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Politics

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Devolution: A controversial report commissioned by Scottish Secretary Jim Murphy’s office says that Scotland has gained a £76 billion “devolution dividend” since the creation of the Scottish Parliament. The report says public spending has outstripped tax generated in Scotland by as much as 45 per cent since 1981, with spending last year £11 billion more than taxes raised in the country. The report also dismissed oil and gas revenues from Scotland, stating that even if all tax receipts from the North Sea went to the country there would still be a gap of £3.7 billion between spending and income last year. John Swinney has said that the oil and gas revenues keep the UK Treasury afloat. The SNP government has called the report a “dodgy dossier”. (Scotsman page 1, Bill Jamieson’s Analysis page 5, Telegraph page 1, Press and Journal page 1)

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Deselected MP: Anne Moffat has reportedly been deselected by her Labour Party as candidate for East Lothian at the next General Election. Ms Moffat has been criticised for several issues, including £45,000 of travel expenses and the sacking of three staff members. (Scotland on Sunday page 11, Sunday Herald page 6)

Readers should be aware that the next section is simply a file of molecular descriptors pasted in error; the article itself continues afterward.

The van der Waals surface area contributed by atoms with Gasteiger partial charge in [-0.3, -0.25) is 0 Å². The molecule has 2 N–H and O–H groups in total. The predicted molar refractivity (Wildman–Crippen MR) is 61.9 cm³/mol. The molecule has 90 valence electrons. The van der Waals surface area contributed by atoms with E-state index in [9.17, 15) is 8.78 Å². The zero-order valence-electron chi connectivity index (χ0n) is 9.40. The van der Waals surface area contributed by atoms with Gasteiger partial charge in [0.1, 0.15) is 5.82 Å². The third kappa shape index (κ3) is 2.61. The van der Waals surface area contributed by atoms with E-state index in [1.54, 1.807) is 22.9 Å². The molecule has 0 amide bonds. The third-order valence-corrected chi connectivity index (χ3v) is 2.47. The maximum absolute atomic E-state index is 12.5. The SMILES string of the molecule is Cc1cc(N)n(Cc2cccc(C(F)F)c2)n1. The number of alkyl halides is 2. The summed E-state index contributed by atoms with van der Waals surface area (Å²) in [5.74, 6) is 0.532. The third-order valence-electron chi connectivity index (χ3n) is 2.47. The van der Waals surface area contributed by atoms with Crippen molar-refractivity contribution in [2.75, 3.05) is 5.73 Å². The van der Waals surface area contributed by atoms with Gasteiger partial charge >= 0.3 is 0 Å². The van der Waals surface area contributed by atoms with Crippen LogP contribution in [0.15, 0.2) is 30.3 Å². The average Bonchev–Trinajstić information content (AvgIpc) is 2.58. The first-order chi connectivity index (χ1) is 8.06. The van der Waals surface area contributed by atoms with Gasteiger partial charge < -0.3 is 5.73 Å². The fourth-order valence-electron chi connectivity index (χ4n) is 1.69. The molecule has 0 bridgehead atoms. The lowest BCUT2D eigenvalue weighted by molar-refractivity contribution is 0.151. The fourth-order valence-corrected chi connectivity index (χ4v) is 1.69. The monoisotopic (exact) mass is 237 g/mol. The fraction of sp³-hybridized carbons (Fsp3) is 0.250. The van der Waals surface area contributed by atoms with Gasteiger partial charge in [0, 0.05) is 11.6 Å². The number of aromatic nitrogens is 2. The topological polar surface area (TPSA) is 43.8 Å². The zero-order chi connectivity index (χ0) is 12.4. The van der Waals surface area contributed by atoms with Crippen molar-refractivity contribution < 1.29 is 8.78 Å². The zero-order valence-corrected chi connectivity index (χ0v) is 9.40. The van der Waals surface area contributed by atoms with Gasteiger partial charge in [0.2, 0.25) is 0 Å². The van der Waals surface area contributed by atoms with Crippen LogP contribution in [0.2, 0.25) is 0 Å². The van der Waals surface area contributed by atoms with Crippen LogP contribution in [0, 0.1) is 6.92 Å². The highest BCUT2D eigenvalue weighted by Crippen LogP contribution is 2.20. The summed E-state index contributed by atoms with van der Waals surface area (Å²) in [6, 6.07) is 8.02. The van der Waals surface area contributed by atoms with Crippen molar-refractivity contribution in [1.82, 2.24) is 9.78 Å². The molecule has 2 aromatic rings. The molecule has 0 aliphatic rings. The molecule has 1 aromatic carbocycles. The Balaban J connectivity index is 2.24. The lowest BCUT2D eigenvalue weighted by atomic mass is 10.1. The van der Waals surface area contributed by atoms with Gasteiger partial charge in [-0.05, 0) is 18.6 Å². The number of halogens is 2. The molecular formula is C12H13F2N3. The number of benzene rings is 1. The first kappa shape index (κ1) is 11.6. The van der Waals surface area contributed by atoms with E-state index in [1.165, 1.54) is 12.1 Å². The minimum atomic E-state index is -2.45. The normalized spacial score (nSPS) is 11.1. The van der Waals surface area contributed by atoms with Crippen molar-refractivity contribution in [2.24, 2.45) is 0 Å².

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Travel Expenses Row: Scottish Tory leader Annabel Goldie has been accused of hypocrisy amid reports of a £10,000 travel expenses bill. Ms Goldie had lectured MSPs on cutting “non-essential” spending and calling on low-income workers to take a pay freeze. She has since promised to end her first-class rail travel habit. (Sunday Herald page 2, Herald page 6)

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General Election: Defence Secretary Bob Ainsworth appears to have confirmed that the date of the next general election will be 6 May. In a television interview yesterday, Mr Ainsworth said voters “will wake up and rue the day if they wind up with a Conservative government in charge of this country after 6 May.” (Scotsman page 2)

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Civil Servants: The Lib Dems have obtained figures that show the number of civil servants in Scotland is up to 47,407 – 1,357 more than last year. Jeremy Purvis, the Lib Dem Finance spokesman, said the rise is “simply not sustainable”. (Scotsman page 11)

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The Gathering: A deal is reportedly in the works to repay the £300,000 owed to creditors from The Gathering. Government and council officials have been rumoured to be in talks to take over the brand rights to the event and allow the private firm which organised it to pay off the debts. Creditors of The Gathering 2009 have been told to expect an announcement on Tuesday. (Scotland on Sunday page 6)